Seniors pumped for much-awaited grad party

Flashy graduation invitations get mixed reactions among senior class

Eleanor Kaplan and Alyssa Pak

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Seniors are anticipating their graduation party after the distribution of super-sized invitations during advisery.

The party will begin at 10:45 p.m. on June 4 at  Northfield.

Students often look forward to the grand raffle near the end of the party. After a few hours of games and dancing, at 4 a.m., graduates make their way to Gilson Beach to take pictures and watch the sunrise.

Senior Amber Malik said she is most looking forward to the prospect of winning prizes at the party. Last year, some of the most note-worthy prizes given away were televisions, plane ticket vouchers, a Vespa, and an autographed Blackhawk hockey stick.

Last year, at every hour they had a smaller raffle, where prizes such as FitBits, speakers, headphones, small TVs, Keurigs, and gift cards were given away.

“A really memorable moment was when someone got a raffle prize twice. They also gave away a lot of electronics and gift cards,” noted 2016 graduate Dylan Schellenberg.

The invitations this year were large white sheets of paper covered with adjectives used to describe the class, ranging from “fluffy” to “invaluable.” They caused different reactions among students, some loving them, while others found them wasteful and unoriginal.

Malik said, “I think it is completely unnecessary to spend anything on the invitations. Why do you need an invitation to something you know you are already invited to?”

Making school-wide announcements to inform students about the party would work just as well, Malik suggested.

However, most students were happy to receive such a memorable item, with many opting to have their friends highlight the adjectives that best describe them. Senior Alicia Kruk said that although some of the words were rather generic, she liked the aesthetic of the invitations and how easy they are to display.

Co-president of the Parent’s Association, Bonnie Connors, wrote in an email to the New Trier News that, “This year’s invitation reflects the idea that each student is unique, multi-faceted, and much like a ‘work of art.’” Each year, a committee of parent volunteers is assembled to design the invitations.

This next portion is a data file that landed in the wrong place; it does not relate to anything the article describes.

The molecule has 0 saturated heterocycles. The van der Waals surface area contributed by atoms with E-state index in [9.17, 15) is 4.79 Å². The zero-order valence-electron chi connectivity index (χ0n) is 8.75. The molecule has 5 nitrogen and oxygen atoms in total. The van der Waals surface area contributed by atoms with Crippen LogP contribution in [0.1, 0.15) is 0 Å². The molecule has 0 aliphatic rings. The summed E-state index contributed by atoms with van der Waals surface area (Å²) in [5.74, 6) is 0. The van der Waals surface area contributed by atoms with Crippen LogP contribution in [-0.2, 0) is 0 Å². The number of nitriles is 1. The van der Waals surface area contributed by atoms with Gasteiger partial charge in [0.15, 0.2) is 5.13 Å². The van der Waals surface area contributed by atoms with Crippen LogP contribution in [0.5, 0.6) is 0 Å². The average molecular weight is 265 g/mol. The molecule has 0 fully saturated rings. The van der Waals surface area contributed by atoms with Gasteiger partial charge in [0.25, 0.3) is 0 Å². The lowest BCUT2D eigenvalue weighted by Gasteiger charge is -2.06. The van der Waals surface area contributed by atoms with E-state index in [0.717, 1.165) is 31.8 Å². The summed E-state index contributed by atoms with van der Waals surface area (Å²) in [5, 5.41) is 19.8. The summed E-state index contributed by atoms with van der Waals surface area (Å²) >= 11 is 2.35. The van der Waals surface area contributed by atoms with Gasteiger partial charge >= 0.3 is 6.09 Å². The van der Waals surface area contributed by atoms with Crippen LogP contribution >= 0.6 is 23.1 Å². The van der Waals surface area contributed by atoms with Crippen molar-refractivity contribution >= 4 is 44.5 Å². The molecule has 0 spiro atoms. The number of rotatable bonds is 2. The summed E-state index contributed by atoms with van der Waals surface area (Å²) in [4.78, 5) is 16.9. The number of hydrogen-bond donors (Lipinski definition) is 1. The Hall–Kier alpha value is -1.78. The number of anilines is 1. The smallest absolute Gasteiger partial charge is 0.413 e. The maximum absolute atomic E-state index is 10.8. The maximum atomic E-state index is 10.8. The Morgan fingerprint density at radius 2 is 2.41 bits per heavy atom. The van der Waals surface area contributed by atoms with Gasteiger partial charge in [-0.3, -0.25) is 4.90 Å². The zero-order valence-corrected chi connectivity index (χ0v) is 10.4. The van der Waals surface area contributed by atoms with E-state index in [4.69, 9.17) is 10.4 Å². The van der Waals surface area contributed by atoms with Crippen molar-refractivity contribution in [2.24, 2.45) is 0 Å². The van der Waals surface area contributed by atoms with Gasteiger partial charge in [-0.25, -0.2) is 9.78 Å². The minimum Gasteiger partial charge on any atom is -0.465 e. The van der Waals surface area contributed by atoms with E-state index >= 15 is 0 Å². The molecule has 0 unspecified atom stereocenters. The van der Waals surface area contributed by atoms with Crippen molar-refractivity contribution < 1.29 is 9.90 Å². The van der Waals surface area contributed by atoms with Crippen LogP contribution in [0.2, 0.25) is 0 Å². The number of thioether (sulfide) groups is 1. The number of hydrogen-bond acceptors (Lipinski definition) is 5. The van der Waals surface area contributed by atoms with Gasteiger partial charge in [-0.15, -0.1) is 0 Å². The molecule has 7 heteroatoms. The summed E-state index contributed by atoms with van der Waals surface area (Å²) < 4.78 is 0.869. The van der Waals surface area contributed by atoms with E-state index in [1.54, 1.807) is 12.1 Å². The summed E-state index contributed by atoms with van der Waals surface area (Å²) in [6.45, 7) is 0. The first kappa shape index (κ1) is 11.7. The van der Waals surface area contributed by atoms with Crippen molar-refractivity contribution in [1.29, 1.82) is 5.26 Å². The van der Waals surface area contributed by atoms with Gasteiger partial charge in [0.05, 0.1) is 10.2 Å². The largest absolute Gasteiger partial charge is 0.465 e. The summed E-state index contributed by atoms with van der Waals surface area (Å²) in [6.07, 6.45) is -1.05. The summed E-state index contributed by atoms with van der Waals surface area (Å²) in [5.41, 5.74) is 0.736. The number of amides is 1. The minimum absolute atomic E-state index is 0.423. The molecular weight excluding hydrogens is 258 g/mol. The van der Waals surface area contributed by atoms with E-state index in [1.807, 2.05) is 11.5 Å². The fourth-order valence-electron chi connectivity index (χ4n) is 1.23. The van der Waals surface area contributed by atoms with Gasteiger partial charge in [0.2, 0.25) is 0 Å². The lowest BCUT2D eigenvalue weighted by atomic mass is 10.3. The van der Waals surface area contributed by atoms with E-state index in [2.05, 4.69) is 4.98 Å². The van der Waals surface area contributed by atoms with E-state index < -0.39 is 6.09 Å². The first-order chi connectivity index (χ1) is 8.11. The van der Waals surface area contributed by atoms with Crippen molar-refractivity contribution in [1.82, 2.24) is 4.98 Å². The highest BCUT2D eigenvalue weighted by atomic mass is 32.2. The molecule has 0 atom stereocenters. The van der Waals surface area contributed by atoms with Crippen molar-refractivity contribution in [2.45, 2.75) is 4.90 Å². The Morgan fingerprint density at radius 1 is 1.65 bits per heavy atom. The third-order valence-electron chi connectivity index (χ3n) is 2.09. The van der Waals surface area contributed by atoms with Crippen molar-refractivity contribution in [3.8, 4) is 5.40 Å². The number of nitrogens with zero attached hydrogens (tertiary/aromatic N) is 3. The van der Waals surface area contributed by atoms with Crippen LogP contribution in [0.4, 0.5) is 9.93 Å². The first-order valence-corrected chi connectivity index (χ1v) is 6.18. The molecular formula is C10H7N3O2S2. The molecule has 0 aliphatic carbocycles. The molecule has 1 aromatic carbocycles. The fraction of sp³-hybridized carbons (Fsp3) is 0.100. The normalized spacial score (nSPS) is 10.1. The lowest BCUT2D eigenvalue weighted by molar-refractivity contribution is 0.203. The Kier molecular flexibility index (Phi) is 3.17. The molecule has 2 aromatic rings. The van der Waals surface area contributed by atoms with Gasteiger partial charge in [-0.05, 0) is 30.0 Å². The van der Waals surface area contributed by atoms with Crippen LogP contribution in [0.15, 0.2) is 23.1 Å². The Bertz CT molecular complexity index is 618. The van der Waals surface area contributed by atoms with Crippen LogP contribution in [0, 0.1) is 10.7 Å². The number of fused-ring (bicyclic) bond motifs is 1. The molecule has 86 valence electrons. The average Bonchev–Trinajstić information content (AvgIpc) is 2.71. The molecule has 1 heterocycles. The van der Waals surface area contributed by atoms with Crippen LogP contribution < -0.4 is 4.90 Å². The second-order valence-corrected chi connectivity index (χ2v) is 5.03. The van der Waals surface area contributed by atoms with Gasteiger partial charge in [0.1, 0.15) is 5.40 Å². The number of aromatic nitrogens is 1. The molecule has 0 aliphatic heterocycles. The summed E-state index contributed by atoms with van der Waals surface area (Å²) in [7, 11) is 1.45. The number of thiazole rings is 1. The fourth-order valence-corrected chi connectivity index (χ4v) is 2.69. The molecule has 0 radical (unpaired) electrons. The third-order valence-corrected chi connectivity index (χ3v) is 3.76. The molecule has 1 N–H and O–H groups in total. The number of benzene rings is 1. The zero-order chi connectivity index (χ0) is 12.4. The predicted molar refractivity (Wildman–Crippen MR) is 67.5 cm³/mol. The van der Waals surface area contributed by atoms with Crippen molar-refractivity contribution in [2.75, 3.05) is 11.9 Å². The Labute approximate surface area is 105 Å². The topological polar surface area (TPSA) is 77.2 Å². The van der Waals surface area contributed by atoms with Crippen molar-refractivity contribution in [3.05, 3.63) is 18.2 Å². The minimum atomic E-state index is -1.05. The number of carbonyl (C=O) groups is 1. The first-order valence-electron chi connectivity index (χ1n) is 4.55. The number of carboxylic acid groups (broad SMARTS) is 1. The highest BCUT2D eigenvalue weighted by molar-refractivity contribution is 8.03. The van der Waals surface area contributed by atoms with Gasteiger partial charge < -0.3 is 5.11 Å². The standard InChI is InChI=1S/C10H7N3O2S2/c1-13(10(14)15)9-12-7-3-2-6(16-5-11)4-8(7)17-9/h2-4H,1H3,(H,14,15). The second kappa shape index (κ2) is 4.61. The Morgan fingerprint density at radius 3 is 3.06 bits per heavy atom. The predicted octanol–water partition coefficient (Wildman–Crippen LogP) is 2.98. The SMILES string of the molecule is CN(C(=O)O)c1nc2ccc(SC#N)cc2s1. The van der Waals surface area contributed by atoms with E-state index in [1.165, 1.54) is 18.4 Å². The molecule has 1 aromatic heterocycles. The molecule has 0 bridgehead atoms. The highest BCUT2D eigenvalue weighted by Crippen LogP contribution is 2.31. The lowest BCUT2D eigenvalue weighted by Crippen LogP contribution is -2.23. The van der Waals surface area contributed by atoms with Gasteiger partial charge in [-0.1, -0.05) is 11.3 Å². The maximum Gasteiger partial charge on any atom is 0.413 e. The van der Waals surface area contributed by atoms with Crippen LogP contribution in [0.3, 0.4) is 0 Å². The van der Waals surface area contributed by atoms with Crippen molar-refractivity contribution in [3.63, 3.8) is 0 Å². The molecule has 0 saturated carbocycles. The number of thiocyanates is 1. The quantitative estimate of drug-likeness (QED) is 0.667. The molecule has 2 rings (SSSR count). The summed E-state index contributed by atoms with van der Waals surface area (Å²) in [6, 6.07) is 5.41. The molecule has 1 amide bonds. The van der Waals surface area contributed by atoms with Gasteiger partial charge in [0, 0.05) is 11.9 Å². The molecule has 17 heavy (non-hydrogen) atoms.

While Connors did not specify the amount of money spent on either the party or the invitations, she noted that it was consistent with the amount from previous years.

Principal Denise Dubravec said that the money for the party is collected by the Parent’s Association throughout the class’s four years in high school, instead of having graduates pay for a single ticket their senior year.

Regardless of the money spent,  community members are onboard with rewarding the graduates for all of their accomplishments. “People in the community support the party because they want the grads to be able to celebrate their hard work in a safe, fun and inclusive environment,” wrote Connors.

Although the theme is kept secret until the night of the party, Connors said that the invitations reflect each year’s theme.

Last year, the invitations were given on scrolls, hinting to the theme of Arabian Nights. In 2015, the theme of music festivals was alluded to by the use of lanyards as invites.

While the party is held in the Northfield gym, Connors said that the space is completely transformed and is almost unrecognizable with all the decorations. 2016 graduate Emily Irwin noticed the same. “The gym was decorated really well with colorful wall curtains and decorative seating areas with couches and pillows,” she said.

There were live belly dancers and people who were dressed as Arabian Knights, remembered another 2016 graduate, Madeline Hopps. It is evident that the NTPA goes all out for one of the seniors’ last nights together.

The entertainment last year consisted of lots of carnival games, arts and crafts, dancing, and most notably, a performance by the duo Louis the Child, said Schellenberg.

“Louis the Child played at 1 AM and everyone was all together on the dance floor while one of our fellow grads was on stage,” said Hopps.

Despite the party lasting until nearly 4 AM, graduates are enthusiastic about staying up all night dancing and spending time with their friends. Most people stay until almost the end of the party, heading home just a little bit early to prepare for going to see the sunrise, said Irwin.

Kruk said that she is most looking forward to the trip to the beach in the morning.

“My friends and I go watch the sunrise a few times each summer, so doing it with a bunch of my delirious classmates should be a good time.”

The goal of the Parent’s Association for the graduation party is to celebrate the class’s achievements and reunite the class once more. Irwin said, “The best part was just being with everyone for one last time.”

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